« PoprzedniaDalej »
Then he gave to Sherma the wide domain, on the south of the snowy mountains, and to Jyapeti he gave the north of the snowy mountains ; but he, by the power of religious contemplation, attained supreme bliss.” The identity of this detail with that recorded in the ninth chapter of Genesis, cannot be doubted.
We are informed in a subsequent chapter, that “the whole earth was of one language and of one speech. And it came to pass, as they journeyed from the east (or eastward) that they found a plain in the land of Shinar; and they dwelt there and they said one to another, Go to, 'let us make brick and burn them thoroughly. And they had brick for stone, and slime had they for mortar. And they said, Go to, let us build us a city, and a tower, whose top may reach unto heaven; and let us make us a name lest we be scattered abroad upon the face of the whole earth.”* The simplicity and perspicuity' observable throughout the Sacred Records are two of the principal features of truth. It presents itself unveiled to the scrutiny of the world, while facts confirm its title to all acceptance. In process of time, the descendants of the patriarch “became vain in their imaginations and their foolish heart was darkened.” That city, and that tower, in the ruins of Babylon and the Birs Nimroud, remain monuments of their folly and impiety. Their language which was one, was • confounded,” and they were scattered over the face of the world: confusion is written in the very name, Babylon; and we find, in every country, memorials of a common offspring. “The LORD scattered them abroad from thence upon the face of all the earth; and they left off to build the city. Therefore is the name of it called Babel ; because the LORD did there confound the language of all the earth; and from thence did the LORD scatter them abroad upon the face of all the earth.” Without entirely consenting to the uncouth monosyllabic intonations, into which that distinguished orientalist, the late Dr.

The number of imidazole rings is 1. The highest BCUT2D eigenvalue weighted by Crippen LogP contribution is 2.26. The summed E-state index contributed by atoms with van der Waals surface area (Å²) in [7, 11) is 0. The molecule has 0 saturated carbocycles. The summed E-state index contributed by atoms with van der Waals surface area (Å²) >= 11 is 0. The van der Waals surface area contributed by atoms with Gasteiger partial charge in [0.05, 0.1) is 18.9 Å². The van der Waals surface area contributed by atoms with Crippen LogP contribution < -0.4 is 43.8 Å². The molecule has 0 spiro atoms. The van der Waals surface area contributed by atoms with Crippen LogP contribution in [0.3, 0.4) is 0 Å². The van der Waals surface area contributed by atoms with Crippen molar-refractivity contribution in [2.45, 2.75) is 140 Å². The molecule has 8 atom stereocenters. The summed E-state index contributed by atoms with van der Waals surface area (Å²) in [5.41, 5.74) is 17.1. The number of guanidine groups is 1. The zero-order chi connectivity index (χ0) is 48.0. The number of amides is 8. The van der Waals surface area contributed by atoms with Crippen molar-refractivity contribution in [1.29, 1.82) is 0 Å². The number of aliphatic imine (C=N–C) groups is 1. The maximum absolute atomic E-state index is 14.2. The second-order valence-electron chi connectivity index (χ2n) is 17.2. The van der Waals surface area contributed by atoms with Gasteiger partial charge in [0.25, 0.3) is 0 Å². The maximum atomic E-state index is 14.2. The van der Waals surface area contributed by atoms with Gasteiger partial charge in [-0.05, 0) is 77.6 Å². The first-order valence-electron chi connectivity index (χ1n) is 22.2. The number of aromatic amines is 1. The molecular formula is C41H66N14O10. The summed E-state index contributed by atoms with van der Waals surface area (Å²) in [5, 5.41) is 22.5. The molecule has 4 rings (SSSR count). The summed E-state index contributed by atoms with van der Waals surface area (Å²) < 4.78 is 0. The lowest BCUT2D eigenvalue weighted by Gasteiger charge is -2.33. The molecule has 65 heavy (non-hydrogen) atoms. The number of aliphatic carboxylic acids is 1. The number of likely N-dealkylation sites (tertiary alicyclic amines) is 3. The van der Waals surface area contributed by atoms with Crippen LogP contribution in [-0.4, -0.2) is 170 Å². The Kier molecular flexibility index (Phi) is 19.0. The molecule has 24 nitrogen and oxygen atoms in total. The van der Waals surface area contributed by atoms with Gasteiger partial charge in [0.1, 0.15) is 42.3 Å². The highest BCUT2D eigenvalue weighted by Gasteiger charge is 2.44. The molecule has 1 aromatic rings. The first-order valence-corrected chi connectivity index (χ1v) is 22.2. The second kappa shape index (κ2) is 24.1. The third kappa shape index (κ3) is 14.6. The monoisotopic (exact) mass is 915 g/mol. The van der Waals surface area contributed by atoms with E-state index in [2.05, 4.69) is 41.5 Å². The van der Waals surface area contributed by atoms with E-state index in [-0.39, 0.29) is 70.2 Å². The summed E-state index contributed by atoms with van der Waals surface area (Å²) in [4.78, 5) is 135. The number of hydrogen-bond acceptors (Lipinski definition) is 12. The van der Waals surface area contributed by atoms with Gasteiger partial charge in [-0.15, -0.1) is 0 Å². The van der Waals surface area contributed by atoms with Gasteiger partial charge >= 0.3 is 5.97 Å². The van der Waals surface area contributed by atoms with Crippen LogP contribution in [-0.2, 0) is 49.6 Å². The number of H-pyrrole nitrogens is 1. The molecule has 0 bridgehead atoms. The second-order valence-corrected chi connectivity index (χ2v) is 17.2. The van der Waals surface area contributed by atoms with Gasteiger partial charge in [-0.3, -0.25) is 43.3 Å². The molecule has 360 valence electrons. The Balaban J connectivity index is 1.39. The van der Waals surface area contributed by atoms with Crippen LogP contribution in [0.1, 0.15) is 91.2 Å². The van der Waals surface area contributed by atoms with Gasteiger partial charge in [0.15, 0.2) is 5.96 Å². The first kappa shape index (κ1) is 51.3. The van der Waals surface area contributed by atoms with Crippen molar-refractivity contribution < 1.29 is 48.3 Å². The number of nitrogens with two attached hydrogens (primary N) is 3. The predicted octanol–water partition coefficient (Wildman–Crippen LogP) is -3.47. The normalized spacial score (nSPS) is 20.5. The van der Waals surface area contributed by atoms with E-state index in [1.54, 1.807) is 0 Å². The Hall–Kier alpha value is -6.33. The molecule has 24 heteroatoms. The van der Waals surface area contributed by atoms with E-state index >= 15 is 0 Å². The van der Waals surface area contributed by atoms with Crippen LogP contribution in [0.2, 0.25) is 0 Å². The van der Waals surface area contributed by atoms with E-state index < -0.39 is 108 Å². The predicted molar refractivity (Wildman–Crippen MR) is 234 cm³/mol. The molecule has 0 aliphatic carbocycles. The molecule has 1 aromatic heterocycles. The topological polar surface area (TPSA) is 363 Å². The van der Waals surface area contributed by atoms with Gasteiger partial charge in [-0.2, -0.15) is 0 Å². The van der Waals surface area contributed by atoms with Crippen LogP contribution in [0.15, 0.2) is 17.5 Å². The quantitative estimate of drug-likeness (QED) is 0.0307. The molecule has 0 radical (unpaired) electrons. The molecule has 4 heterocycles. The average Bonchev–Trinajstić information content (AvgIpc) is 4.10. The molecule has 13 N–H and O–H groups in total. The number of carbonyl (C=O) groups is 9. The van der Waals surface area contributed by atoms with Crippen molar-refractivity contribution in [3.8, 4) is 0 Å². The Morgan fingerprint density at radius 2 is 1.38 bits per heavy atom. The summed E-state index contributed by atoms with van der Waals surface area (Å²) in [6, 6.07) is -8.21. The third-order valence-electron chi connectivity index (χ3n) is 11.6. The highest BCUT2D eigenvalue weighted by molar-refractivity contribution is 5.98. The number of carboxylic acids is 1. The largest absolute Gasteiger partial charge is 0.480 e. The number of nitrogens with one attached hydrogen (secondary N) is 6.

Genesis xi. 1, &c.